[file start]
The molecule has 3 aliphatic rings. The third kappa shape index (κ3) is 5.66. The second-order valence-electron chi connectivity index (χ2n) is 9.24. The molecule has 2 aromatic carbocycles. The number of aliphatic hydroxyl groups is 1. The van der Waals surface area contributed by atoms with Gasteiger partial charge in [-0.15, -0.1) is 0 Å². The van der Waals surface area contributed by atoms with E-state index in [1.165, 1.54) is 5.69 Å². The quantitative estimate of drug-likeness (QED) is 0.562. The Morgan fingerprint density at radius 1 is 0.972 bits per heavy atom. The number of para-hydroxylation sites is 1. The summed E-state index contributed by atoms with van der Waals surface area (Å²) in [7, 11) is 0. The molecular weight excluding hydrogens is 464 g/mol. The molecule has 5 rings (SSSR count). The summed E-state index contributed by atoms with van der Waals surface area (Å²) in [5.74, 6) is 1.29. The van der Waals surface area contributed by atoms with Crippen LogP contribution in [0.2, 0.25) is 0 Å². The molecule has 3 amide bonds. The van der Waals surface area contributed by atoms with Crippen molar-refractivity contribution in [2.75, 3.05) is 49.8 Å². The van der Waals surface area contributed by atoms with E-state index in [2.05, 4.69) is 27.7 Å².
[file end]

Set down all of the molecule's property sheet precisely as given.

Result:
The molecule has 3 aliphatic rings. The third kappa shape index (κ3) is 5.66. The second-order valence-electron chi connectivity index (χ2n) is 9.24. The molecule has 2 aromatic carbocycles. The number of aliphatic hydroxyl groups is 1. The van der Waals surface area contributed by atoms with Gasteiger partial charge in [-0.15, -0.1) is 0 Å². The van der Waals surface area contributed by atoms with E-state index in [1.165, 1.54) is 5.69 Å². The quantitative estimate of drug-likeness (QED) is 0.562. The Morgan fingerprint density at radius 1 is 0.972 bits per heavy atom. The number of para-hydroxylation sites is 1. The summed E-state index contributed by atoms with van der Waals surface area (Å²) in [7, 11) is 0. The molecular weight excluding hydrogens is 464 g/mol. The molecule has 5 rings (SSSR count). The summed E-state index contributed by atoms with van der Waals surface area (Å²) in [5.74, 6) is 1.29. The van der Waals surface area contributed by atoms with Crippen LogP contribution in [0.2, 0.25) is 0 Å². The molecule has 3 amide bonds. The van der Waals surface area contributed by atoms with Crippen molar-refractivity contribution in [2.75, 3.05) is 49.8 Å². The van der Waals surface area contributed by atoms with E-state index in [2.05, 4.69) is 27.7 Å².